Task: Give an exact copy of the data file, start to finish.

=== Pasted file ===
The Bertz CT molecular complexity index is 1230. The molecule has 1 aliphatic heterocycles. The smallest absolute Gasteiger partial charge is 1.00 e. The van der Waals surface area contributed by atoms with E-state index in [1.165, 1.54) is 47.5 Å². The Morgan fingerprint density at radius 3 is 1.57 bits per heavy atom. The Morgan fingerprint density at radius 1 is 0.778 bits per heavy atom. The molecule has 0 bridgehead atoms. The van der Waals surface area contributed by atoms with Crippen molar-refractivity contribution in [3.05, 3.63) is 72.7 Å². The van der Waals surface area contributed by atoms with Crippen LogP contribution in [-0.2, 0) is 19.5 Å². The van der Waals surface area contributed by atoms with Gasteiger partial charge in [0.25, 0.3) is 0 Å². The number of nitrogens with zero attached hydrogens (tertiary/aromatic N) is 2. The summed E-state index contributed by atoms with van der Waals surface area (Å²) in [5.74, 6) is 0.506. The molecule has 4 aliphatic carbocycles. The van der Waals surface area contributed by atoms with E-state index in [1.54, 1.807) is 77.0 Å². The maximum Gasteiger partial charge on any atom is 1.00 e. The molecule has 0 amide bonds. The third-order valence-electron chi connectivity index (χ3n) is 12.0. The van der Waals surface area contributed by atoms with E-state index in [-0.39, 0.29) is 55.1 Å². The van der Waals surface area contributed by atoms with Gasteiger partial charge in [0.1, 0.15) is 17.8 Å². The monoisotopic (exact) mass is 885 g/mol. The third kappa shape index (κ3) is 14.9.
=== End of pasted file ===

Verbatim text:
The Bertz CT molecular complexity index is 1230. The molecule has 1 aliphatic heterocycles. The smallest absolute Gasteiger partial charge is 1.00 e. The van der Waals surface area contributed by atoms with E-state index in [1.165, 1.54) is 47.5 Å². The Morgan fingerprint density at radius 3 is 1.57 bits per heavy atom. The Morgan fingerprint density at radius 1 is 0.778 bits per heavy atom. The molecule has 0 bridgehead atoms. The van der Waals surface area contributed by atoms with Crippen molar-refractivity contribution in [3.05, 3.63) is 72.7 Å². The van der Waals surface area contributed by atoms with Crippen LogP contribution in [-0.2, 0) is 19.5 Å². The van der Waals surface area contributed by atoms with Gasteiger partial charge in [0.25, 0.3) is 0 Å². The number of nitrogens with zero attached hydrogens (tertiary/aromatic N) is 2. The summed E-state index contributed by atoms with van der Waals surface area (Å²) in [5.74, 6) is 0.506. The molecule has 4 aliphatic carbocycles. The van der Waals surface area contributed by atoms with E-state index in [1.54, 1.807) is 77.0 Å². The maximum Gasteiger partial charge on any atom is 1.00 e. The molecule has 0 amide bonds. The third-order valence-electron chi connectivity index (χ3n) is 12.0. The van der Waals surface area contributed by atoms with E-state index in [-0.39, 0.29) is 55.1 Å². The van der Waals surface area contributed by atoms with Gasteiger partial charge in [0.1, 0.15) is 17.8 Å². The monoisotopic (exact) mass is 885 g/mol. The third kappa shape index (κ3) is 14.9.